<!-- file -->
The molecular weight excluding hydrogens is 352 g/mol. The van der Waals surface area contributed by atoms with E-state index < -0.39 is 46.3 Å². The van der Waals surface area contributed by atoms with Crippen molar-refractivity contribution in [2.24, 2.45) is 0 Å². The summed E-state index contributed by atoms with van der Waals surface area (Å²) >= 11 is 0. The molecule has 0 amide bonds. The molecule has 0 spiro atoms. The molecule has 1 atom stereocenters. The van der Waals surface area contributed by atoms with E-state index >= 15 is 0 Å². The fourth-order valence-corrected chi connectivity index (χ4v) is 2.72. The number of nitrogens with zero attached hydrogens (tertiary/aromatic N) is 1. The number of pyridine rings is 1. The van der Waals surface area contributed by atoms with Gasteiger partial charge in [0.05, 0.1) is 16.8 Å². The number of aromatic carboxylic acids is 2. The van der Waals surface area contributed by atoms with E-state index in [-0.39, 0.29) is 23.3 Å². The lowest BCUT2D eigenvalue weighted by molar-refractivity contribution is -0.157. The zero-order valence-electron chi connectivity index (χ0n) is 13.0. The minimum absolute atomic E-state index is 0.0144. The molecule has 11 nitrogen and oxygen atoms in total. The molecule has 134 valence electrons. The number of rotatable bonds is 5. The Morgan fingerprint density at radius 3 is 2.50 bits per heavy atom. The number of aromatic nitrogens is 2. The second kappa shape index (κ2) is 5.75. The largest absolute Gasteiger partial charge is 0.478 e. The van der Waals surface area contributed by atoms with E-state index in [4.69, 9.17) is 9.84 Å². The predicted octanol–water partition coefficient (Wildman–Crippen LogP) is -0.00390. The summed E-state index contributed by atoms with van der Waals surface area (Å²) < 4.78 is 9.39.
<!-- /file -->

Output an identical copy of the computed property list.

The molecular weight excluding hydrogens is 352 g/mol. The van der Waals surface area contributed by atoms with E-state index < -0.39 is 46.3 Å². The van der Waals surface area contributed by atoms with Crippen molar-refractivity contribution in [2.24, 2.45) is 0 Å². The summed E-state index contributed by atoms with van der Waals surface area (Å²) >= 11 is 0. The molecule has 0 amide bonds. The molecule has 0 spiro atoms. The molecule has 1 atom stereocenters. The van der Waals surface area contributed by atoms with E-state index >= 15 is 0 Å². The fourth-order valence-corrected chi connectivity index (χ4v) is 2.72. The number of nitrogens with zero attached hydrogens (tertiary/aromatic N) is 1. The number of pyridine rings is 1. The van der Waals surface area contributed by atoms with Gasteiger partial charge in [0.05, 0.1) is 16.8 Å². The number of aromatic carboxylic acids is 2. The van der Waals surface area contributed by atoms with E-state index in [-0.39, 0.29) is 23.3 Å². The lowest BCUT2D eigenvalue weighted by molar-refractivity contribution is -0.157. The zero-order valence-electron chi connectivity index (χ0n) is 13.0. The minimum absolute atomic E-state index is 0.0144. The molecule has 11 nitrogen and oxygen atoms in total. The molecule has 134 valence electrons. The number of rotatable bonds is 5. The Morgan fingerprint density at radius 3 is 2.50 bits per heavy atom. The number of aromatic nitrogens is 2. The second kappa shape index (κ2) is 5.75. The largest absolute Gasteiger partial charge is 0.478 e. The van der Waals surface area contributed by atoms with E-state index in [4.69, 9.17) is 9.84 Å². The predicted octanol–water partition coefficient (Wildman–Crippen LogP) is -0.00390. The summed E-state index contributed by atoms with van der Waals surface area (Å²) < 4.78 is 9.39.